How to use your difficult emotions to improve your life

Today I thought we'd talk about emotions, specifically, how to tackle those really tricky ones that we don't like to feel. As people-pleasers, over-givers and over-functioners, we tend to play the role of 'the strong one' and can be pretty rubbish at paying attention to our own needs and emotions.


We pride ourselves on being the peacemaker, not rocking the boat and keeping those around us happy. We value harmony and avoid conflict and confrontation at all cost, stuffing down our thoughts and feelings for the greater good... that is until we feel burnt out, taken for granted, taken advantage of or unappreciated!

I get it. I've been there too. I can be incredibly tolerant (too tolerant at times), but whether we like to admit it, we all have limits and continually crossing them begins to take its toll on our emotional, mental and physical well-being.

This is why it's really important to connect with our inner world and pay attention to the signals it gives us. This information is a crucial part of becoming responsibly selfish and living a more joyful and balanced life.

Understanding our difficult emotions

Is there anything more important to us than the way we feel? In my experience, it's almost never about the things we think we want, it's about the feeling we think the things will help us create.

Whilst my clients may come to me telling me they want a promotion, to start their own business, to improve their relationship, to stop people-pleasing, to build better work-life balance, to improve their confidence etc, ultimately they all simply want to feel better in some way - happier, loved, seen, heard, validated, secure, peaceful, empowered, free, etc.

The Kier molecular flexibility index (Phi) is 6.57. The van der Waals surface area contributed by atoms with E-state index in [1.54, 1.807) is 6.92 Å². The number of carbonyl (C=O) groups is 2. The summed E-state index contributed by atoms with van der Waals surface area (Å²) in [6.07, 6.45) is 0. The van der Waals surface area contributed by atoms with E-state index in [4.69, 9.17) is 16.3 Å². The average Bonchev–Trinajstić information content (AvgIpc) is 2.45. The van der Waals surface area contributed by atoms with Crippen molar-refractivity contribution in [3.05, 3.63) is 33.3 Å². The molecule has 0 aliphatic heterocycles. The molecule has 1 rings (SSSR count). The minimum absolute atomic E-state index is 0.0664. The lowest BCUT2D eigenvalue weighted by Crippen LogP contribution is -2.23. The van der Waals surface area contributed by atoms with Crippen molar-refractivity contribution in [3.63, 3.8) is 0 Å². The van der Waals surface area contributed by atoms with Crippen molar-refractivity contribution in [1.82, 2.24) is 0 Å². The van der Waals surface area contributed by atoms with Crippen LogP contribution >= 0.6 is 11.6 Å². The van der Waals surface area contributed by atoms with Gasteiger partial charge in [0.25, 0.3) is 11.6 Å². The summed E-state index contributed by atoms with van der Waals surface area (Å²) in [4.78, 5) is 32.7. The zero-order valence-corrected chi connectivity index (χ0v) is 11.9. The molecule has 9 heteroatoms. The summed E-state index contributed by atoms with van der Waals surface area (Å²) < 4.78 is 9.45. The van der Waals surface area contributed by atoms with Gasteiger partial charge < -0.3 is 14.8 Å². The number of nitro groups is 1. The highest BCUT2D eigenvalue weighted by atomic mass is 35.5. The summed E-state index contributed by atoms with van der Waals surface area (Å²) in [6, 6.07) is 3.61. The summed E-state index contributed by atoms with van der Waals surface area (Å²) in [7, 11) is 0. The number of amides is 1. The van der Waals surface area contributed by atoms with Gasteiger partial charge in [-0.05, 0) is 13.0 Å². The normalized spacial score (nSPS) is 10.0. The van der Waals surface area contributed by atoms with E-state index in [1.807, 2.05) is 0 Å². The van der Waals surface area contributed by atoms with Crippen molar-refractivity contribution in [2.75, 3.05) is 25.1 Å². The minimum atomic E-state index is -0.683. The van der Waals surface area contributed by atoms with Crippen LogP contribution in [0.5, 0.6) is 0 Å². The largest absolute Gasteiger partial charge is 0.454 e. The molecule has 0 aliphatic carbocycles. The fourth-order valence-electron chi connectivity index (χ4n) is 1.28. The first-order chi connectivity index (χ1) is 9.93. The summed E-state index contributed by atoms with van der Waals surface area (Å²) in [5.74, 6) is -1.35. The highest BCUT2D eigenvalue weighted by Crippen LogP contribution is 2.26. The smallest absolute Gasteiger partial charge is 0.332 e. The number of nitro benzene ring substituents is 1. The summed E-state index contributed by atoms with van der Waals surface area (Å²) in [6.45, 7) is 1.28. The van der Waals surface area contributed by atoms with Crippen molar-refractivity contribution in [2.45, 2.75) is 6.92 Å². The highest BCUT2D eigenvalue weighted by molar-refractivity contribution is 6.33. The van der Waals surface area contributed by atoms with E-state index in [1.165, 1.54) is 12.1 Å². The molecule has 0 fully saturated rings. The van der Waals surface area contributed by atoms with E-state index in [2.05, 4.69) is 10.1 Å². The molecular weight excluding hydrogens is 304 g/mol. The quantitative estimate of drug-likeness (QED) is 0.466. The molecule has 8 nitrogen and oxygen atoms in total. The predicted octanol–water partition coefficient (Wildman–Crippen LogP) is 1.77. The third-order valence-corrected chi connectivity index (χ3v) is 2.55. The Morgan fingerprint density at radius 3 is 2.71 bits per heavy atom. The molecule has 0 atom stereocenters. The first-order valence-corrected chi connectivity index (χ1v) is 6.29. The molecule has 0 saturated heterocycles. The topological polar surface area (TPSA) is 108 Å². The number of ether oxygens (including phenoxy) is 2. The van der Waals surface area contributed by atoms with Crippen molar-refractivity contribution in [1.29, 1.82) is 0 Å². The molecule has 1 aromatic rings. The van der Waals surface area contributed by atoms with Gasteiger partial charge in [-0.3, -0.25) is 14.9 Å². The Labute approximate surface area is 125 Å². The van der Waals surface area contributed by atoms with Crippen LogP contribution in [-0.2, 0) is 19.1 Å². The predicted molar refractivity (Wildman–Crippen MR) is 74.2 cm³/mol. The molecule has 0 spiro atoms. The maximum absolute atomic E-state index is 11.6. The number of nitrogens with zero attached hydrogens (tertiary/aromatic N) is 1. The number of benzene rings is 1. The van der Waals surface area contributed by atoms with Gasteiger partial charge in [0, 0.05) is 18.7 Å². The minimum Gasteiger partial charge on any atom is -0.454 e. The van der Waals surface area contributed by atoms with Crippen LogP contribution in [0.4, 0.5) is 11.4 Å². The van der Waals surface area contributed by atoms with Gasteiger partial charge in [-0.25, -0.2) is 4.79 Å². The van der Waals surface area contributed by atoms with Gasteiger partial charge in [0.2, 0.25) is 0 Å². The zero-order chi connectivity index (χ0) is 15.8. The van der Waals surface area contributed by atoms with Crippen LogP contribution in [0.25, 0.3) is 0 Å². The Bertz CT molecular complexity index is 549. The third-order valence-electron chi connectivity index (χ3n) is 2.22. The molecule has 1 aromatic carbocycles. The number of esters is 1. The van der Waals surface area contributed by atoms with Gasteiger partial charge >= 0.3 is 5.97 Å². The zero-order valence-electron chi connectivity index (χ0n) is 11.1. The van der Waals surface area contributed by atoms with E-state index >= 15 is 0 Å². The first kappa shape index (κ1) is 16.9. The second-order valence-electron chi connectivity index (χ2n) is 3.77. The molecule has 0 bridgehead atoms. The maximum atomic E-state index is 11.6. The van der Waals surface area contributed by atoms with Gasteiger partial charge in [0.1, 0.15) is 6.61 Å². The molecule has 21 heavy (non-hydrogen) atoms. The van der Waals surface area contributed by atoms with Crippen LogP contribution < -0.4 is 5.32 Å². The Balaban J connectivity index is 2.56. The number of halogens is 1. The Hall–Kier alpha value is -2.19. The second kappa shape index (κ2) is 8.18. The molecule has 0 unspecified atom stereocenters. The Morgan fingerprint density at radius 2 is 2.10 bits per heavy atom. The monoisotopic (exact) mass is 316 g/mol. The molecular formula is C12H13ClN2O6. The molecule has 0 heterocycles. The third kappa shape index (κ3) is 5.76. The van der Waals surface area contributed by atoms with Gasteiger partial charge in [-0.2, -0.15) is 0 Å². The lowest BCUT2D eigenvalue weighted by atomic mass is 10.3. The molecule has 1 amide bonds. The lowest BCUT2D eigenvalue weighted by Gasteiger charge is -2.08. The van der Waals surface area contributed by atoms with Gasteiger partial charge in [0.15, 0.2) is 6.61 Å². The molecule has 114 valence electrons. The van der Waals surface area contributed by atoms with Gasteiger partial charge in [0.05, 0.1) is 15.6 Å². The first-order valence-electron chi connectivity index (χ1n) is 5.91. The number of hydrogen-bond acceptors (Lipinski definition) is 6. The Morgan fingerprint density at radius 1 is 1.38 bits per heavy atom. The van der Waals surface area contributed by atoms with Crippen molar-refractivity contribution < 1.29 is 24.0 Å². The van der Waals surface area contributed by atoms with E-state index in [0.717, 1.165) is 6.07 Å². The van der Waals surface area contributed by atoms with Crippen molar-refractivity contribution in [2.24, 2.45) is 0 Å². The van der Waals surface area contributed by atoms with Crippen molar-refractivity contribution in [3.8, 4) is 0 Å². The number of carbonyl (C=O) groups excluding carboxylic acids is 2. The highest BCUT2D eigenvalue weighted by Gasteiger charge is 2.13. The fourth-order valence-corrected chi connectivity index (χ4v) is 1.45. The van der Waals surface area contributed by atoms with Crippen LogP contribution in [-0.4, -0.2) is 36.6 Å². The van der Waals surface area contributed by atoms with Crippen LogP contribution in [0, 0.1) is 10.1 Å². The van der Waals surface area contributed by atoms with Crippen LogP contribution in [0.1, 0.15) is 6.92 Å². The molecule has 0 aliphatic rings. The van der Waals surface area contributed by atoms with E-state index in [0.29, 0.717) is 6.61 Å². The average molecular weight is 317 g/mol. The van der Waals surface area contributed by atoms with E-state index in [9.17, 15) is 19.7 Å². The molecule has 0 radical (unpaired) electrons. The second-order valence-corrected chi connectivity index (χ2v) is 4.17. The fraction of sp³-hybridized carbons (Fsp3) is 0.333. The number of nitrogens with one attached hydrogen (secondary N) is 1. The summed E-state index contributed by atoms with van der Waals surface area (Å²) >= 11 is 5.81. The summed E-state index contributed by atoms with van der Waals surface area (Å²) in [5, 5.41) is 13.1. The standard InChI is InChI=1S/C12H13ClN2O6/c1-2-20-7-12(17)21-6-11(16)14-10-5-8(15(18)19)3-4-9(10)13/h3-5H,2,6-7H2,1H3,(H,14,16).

We covet the emotions we perceive as good and go to great lengths not to experience or express the emotions we perceive as bad; but what if we stopped polarising our emotions as good or bad and instead started to view them as useful and valid information about our experience?

Our uncomfortable emotions are often signposting us towards the changes we need to make in our life, relationships and career, so learning to tap into these emotions and get curious about them (instead of stuffing them down) is the key to changing our lives.

Our unhelpful coping mechanisms

So many of us use various shades of avoidance and escapism to cope with challenging feelings and situations. These behaviours become problematic when we become too reliant on them because they keep us small and stuck, and contribute to our low mood and anxious feelings.

When we avoid or move away from difficult or scary things, it can reduce our anxiety and make us feel better (at least momentarily) - so it makes complete sense that many of us turn to these behaviours when we are feeling bad.

However, we can't always trust our anxious feelings because they are usually strongest when we are on the edge of our comfort zone, starting to stretch ourselves by doing something new or different. In these instances, the hard truth is that we need to feel the fear and do it anyway, rather than allowing it to stop or sabotage us.

Another way we may deal with difficult emotions is to deny or downplay them. We tell people it's all ok or it's not that bad but inside the pain or injustice continues to bubble and fester. If these feelings are left to build, they can turn into resentment and eventually erupt like a volcano spewing lava and rock everywhere! Nothing erodes relationships like resentment. If we don't pay attention, our buried feelings will build up slowly over time and can have catastrophic effects on our life, career and relationships.

You feel your thoughts

Research shows that the average human has over 6,000 thoughts per day. Our thoughts seemingly pop into our heads, and some pop out as quickly as they come. However, others hang around longer and get stuck on repeat. But why?

Often it's to do with the story or meaning we give to that thought. When we give a thought meaning it evokes a feeling, which then creates a behaviour. This behaviour ultimately shapes the outcome we get and feeds into our beliefs and how we view the world around us.

This is how you can have two people that share the same experience and yet have completely different reactions to it. Because our feelings aren't controlled by the actual event but rather our interpretation of that event - the meaning we choose to give it.